Town hall’s calls: More Beth Israel hospital beds, single-payer plan

A rendering of the design for the new Mt. Sinai Beth Israel East Village mini-hospital on Second Ave. between E. 14th and E. 13th Sts.

BY LESLEY SUSSMAN | Pressure continued to mount last week on Mt. Sinai Beth Israel Hospital officials to halt or slow down their four-year plan to downsize the historic healthcare facility and relocate it to a new, much smaller four-story facility adjoining the New York Eye and Ear Infirmary at E. 13th St. and Second Ave.

At a “People’s Town Hall Meeting” last Thursday attended by leaders of various citywide activist groups, politicians and scores of residents, hospital officials were accused of “quietly and secretly, piece by piece” using a little-known state Department of Health provision to advance Beth Israel’s redevelopment plans without the need for full community consultation and participation.

Nearly 100 people attended the forum, at the Local 32BJ SEIU building, at 25 W. 18th St. It was convened by the Lower Manhattan chapter of New York Progressive Action Network — a statewide network of 25 affiliates that supported Bernie Sanders’s 2016 presidential bid.

NYPAN members heard a call from advocacy group leaders to stage rallies and reach out to their city and state politicians to demand that hospital officials do an in-depth community needs study before any further moves to shut down and relocate the hospital’s services is approved by state D.O.H.

Mt. Sinai Beth Israel plans to close the doors of its historic Gramercy hospital at E. 16th St. and First Ave. and sell the square-block property to a still-undisclosed developer. The hospital has already discontinued its cardiac-surgery unit, and this or next month will relocate its maternity ward, pediatric-surgery unit and neonatal intensive-care unit to other locations in the extensive Mt. Sinai hospitals system.

Arthur Z. Schwartz, Greenwich Village male Democratic district leader and the local NYPAN political director, said a lack of political leadership is to blame for the Beth Israel situation.

“The blame falls on Governor Cuomo,” he said, “and on local elected officials, who should have been on top of this for us.

“The new 70-bed hospital they’re planning to build will not be a good substitute for what we have now,” Schwartz added. “Their strategy seems to be to close Beth Israel a piece at a time. They’re exchanging inpatient care for outpatient care.”

Lois Uttley, director of MergerWatch, a national group that advocates for patients’ access to healthcare facilities, explained that this piecemeal dismantling of various Beth Israel hospital services could be done because of an obscure state Health provision regarding its “certificate of need” program.

The program is a review process, mandated under state law, which governs the establishment, ownership, construction, renovation and change in service of specific types of healthcare facilities.

Under this state D.O.H. monitoring program, Uttley said, there is a “multiple limited-review process” — an arcane provision that does not require “small multiple changes” in hospital services to be subjected to any full-scale public hearings or other in-depth public scrutiny.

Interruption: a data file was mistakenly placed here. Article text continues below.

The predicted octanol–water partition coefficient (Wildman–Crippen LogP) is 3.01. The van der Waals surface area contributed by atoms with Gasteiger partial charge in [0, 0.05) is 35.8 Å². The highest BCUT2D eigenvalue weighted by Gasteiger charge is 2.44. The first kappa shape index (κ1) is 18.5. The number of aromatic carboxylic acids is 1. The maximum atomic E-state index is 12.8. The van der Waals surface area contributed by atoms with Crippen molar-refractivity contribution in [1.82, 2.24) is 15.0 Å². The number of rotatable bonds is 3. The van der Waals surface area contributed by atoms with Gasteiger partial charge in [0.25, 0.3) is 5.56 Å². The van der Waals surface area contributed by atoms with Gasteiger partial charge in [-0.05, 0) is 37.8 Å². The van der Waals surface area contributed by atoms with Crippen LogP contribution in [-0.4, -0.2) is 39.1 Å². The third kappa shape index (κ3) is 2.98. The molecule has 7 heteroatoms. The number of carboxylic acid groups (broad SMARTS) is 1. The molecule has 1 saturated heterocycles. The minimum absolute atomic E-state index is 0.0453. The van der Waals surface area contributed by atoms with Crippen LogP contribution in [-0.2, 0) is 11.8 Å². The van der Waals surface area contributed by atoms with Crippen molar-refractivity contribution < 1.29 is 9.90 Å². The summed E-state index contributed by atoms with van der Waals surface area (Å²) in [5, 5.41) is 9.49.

“No public hearings are required by the New York State Department of Health through this provision,” she said, “and Mt. Sinai Beth Israel is taking advantage of this regulation.”

Uttley said residents must demand of their political leaders, mayor and governor that this “limited review” provision be revoked, and that public input must be sought anytime a hospital or major medical facility wants to shut down or redistribute any services to other locations, no matter how small the changes may be.

“We must increase transparency in this process,” she stressed. “We must insist that a comprehensive plan for the closure of a hospital and redistribution of its services be open to public comment and a full review by the State Department of Health and the Public Health and Planning Council.”

Carlina Rivera, the East Village female Democratic district leader and a candidate to succeed Councilmember Rosie Mendez, also spoke.

“This is our community,” Rivera said. “We want to make sure that we’re all speaking with one voice about the closing of the hospital. Reducing the number of hospital beds to 70 is a dramatic decrease,” she added. “There already aren’t enough beds for people to rehabilitate.”

Also at the town hall, residents were asked to get more involved in pushing for the enactment of the New York Health Act — a “Medicare for All” type of health system — now before the state Senate.

This so-called “single-payer system” would, its advocates say, offer publicly financed healthcare to every person regardless of income, and allow people — including the uninsured — to go to the doctor and hospital of their choice.

Alec Pruchnicki, an executive board member of Physicians for A National Health Program, told the meeting that the passage of this universal healthcare act would “eliminate private insurance companies almost entirely.” He also said it would help hospitals survive financially by reducing medical costs due to insurance companies’ excessive charges.

He backed up by Mark Hannay, director of NY Metro Health Care for All, a healthcare justice coalition. Hannay said this government-run, taxpayer-funded single-payer insurance program would “expand coverage eligibility to include all residents, regardless of wealth, income, age or health status.”

Mt. Sinai has started “phase one” of its $500-million plan to create a new “Mt. Sinai Downtown” healthcare network. The centerpiece, a smaller replacement hospital for Beth Israel — two blocks from the current hospital — could be built as soon as four years from now. Along with 70 inpatient beds, it would have operating and procedure rooms, plus an emergency department.

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